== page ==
Have the issues around scientific publishing changed over the past decade? As always, there's a drive to publish in what are considered the top journals. Funding, tenure and promotions depend heavily on the quality of a lab's research articles, which are in many cases determined by the very journal in which the studies are published. Moreover, most journals publish research articles behind a paywall barrier, limiting access to those who can pay, while maintaining rights to the content. Scientific publishing is, after all, a lucrative business employing many people who strive to improve the rigor of science, and provide the best dissemination platform for the most cutting edge of science. But does this system actually work to help improve the science, and does this in turn help address challenges in neuroscience?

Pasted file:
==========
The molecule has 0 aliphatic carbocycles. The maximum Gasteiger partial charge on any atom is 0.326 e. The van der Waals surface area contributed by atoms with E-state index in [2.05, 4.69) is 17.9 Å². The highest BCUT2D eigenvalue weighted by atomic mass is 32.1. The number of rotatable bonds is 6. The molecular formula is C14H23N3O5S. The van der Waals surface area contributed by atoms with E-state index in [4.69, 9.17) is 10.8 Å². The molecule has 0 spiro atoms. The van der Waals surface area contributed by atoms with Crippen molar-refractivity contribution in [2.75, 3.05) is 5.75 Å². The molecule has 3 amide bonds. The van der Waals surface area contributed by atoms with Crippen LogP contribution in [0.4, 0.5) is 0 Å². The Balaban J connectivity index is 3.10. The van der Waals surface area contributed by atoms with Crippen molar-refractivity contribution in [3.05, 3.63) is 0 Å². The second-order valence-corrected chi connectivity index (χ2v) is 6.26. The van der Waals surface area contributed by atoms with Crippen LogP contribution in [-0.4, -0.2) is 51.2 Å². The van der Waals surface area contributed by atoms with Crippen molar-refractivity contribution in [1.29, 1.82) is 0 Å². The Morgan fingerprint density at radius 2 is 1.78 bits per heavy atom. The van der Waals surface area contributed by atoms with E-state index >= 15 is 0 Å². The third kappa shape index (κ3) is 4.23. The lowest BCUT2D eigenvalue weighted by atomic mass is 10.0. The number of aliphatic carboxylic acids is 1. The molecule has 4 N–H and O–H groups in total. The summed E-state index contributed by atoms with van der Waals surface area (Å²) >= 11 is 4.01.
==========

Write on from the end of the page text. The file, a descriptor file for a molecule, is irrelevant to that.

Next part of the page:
See what former Neuron Editor-in-Chief Katja Brose, PhD, has to say about the challenges faced by neuroscientists. What role can publishing play in improving the reproducibility and longevity of each study in a field that's perhaps moving faster than any one individual can fully comprehend, especially when it comes to the massive amounts of data currently being generated. What do you think of the role scientific publishing plays in helping to improve science?